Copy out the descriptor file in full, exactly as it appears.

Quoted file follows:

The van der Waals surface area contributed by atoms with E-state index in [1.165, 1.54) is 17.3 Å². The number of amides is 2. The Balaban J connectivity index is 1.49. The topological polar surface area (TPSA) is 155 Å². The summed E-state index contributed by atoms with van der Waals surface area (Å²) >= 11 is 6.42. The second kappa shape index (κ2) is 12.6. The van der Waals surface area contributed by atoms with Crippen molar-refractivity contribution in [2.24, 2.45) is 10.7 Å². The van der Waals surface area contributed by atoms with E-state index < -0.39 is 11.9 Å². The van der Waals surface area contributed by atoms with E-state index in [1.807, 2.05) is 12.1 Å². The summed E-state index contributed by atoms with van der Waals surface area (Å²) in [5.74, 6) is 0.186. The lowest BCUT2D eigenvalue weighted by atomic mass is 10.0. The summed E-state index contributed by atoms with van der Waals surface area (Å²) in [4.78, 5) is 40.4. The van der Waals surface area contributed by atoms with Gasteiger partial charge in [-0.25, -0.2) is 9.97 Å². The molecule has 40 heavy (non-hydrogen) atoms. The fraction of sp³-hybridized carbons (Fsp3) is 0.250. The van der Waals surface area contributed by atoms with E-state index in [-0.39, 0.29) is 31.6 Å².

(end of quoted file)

The van der Waals surface area contributed by atoms with E-state index in [1.165, 1.54) is 17.3 Å². The number of amides is 2. The Balaban J connectivity index is 1.49. The topological polar surface area (TPSA) is 155 Å². The summed E-state index contributed by atoms with van der Waals surface area (Å²) >= 11 is 6.42. The second kappa shape index (κ2) is 12.6. The van der Waals surface area contributed by atoms with Crippen molar-refractivity contribution in [2.24, 2.45) is 10.7 Å². The van der Waals surface area contributed by atoms with E-state index < -0.39 is 11.9 Å². The van der Waals surface area contributed by atoms with E-state index in [1.807, 2.05) is 12.1 Å². The summed E-state index contributed by atoms with van der Waals surface area (Å²) in [5.74, 6) is 0.186. The lowest BCUT2D eigenvalue weighted by atomic mass is 10.0. The summed E-state index contributed by atoms with van der Waals surface area (Å²) in [4.78, 5) is 40.4. The van der Waals surface area contributed by atoms with Gasteiger partial charge in [-0.25, -0.2) is 9.97 Å². The molecule has 40 heavy (non-hydrogen) atoms. The fraction of sp³-hybridized carbons (Fsp3) is 0.250. The van der Waals surface area contributed by atoms with E-state index in [-0.39, 0.29) is 31.6 Å².